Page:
AKU patient, Tony, tells the story of his journey.

In July 2011, at the age of 53 I was diagnosed with alkaptonuria, or Black Bone Disease. Prior to this I had been treated for severe osteoarthritis. This first came to light when I was treated for a problem with a disc in my lumbar spine. This got progressively worse until in 1997, aged 40 I had to retire from the health service where I had worked as a Registered Mental Nurse in various positions and had been identified as a future leader of NHS Wales. I was told I wouldn’t work again, and that I could end up in a wheelchair by the time I was 50.

On reflection, it would have been possible to have diagnosed me at a much earlier date. My mother, a qualified nurse often recounted how my nappies had a purplish ‘tinge’ to them. As a teenager I had problems with my knees, had several x rays, saw several specialists and had a number of physiotherapy treatments. I also had tests carried out on my kidneys due to severe back pain. It was only when I saw a rheumatologist privately that I was finally diagnosed. He recognised the classic symptoms I had developed, and arranged the appropriate tests.

Living with AKU has been a challenge at times. Losing my career at the age of 40 was a big challenge, however, once I got my head around things I went to university and am now working as a Primary School Teacher. The main issues I had to contend with were decreasing mobility, pain, breathing and lifting issues. However I remained positive and adapted things to allow me to continue with work and hobbies – e.g. putting raised beds in the garden, and job sharing in work. I also managed to care for my wife who was terminally ill and my sister who had Down’s syndrome and dementia.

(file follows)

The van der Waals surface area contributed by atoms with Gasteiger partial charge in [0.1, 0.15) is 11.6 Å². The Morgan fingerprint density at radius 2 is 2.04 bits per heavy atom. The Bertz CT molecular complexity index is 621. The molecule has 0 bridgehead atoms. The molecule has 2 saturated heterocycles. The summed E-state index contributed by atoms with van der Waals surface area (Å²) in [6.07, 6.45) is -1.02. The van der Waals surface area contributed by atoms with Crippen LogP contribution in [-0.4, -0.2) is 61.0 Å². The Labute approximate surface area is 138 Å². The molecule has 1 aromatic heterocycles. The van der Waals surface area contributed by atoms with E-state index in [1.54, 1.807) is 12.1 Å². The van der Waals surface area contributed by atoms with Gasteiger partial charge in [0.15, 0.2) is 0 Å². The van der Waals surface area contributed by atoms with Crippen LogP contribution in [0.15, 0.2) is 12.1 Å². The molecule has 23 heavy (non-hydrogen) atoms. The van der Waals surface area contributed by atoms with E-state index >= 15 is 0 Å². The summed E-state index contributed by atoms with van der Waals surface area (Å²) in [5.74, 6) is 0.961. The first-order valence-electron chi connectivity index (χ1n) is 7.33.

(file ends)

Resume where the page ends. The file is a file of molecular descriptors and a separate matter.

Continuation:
In Wales, although we are part of the UK, our Health Service is run by The Welsh Assembly Government. We have to apply annually for funding to attend the National Alkaptonuria Centre (NAC) in Liverpool and do not get nitisinone. Patients from England and Scotland attend the NAC in Liverpool and get access to nitisinone off-label.


As a result of this I made the decision to join the SONIA 2 clinical trial in the hope I would get nitisinone. Unfortunately I didn’t get the medication, but realise I have an important role in the control group. I am also taking part in the SOFIA study.

My view is that the more I can do to help the younger people the better.  Professionals need sound evidence on which to base their decisions and challenge people in authority. Hopefully younger people will benefit as they will be in a position to take nitisinone at an early enough stage to prevent major health issues developing.

I’m currently playing an active role in trying to reverse the decision in Wales on nitisinone. In Wales the clinical trial is vitally important as we need nitisinone licensed before they will consider prescribing it. So the work goes on!